CEC Theses and Dissertations

Date of Award

2006

Document Type

Dissertation

Degree Name

Doctor of Philosophy (PhD)

Department

Graduate School of Computer and Information Sciences

Advisor

Maxine S. Cohen

Committee Member

Marlyn Kemper Littman

Committee Member

John J. Sladicka

Abstract

This study consisted of two inter-related components. The first part compared three instructional methods for delivering a Computer Aided Design (CAD) course for adult Continuing Education (CE) students. The second part established a comprehensive cognitive profile matrix of adult continuing education students entering careers in technology. The first part examined the use of three delivery methods, using three randomly selected groups of students. The three methods were as following:

  • Traditional classroom-based training.
  • Instructor-facilitated course presented online.
  • Independent study, using a CD-ROM tutorial.

The experimental design consisted of three randomly selected sample groups’ of20 students. The independent variable in the study was the instructional method. The dependent variables were the academic achievement scores and the satisfaction levels of the participants.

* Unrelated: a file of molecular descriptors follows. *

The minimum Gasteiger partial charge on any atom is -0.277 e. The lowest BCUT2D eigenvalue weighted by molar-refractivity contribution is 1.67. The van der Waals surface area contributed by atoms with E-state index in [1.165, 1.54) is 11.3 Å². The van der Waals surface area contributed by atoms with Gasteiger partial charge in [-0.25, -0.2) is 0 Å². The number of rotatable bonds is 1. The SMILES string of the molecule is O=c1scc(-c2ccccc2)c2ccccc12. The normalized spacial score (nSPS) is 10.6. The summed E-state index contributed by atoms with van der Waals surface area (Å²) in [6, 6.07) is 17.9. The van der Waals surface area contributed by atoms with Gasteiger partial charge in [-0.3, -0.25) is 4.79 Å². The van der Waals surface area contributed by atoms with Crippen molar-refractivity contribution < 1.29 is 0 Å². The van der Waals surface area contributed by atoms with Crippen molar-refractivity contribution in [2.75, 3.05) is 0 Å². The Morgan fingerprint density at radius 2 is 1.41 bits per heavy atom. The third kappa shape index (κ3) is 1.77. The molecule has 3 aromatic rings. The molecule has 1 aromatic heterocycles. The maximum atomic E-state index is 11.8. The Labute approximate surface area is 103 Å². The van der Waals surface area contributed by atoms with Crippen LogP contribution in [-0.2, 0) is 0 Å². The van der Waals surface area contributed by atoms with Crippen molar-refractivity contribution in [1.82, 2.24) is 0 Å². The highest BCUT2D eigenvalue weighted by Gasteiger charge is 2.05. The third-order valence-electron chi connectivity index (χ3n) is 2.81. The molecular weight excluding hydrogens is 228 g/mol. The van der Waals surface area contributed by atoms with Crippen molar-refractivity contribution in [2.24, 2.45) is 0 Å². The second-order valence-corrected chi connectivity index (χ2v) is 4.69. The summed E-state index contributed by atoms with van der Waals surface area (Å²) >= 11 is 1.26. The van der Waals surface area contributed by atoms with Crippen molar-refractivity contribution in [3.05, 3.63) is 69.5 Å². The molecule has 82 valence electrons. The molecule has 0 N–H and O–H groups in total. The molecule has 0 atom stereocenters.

As a second component, the study determined a cognitive profile of adult continuing education students. This analysis involved the same group of 60 students and presented a quantitative matrix of learning styles (by way of the bi-polar cognitive profile matrix. After obtaining all of the statistical data, a correlation analysis was performed, comparing cognitive profiles students versus the instructional methodology.

The academic achievement analysis yielded the following results:

  • There was a significant difference between in-class and online course, where in-class method showed higher academic achievement results.
  • There was a significant difference between online course and the CD-ROM based course. In this case the CD method was more effective than the online method.
  • There was no statistically significant difference between the in-class and the independent CD-ROM methods.

The correlation analysis established that no significant correlation existed between the achievement and learning styles of the students. The results indicated that overall academic achievement within the subject of CAD are equal for all cognitive profile categories, allowing people with different learning styles to achieve their desired levels of academic success, as well as to meet their educational goals. The results of the Objective Course Satisfaction and indicated that there was no significant difference among the three groups. It was, therefore concluded that the objective course satisfaction was equal among the three methods of instruction described in this study.

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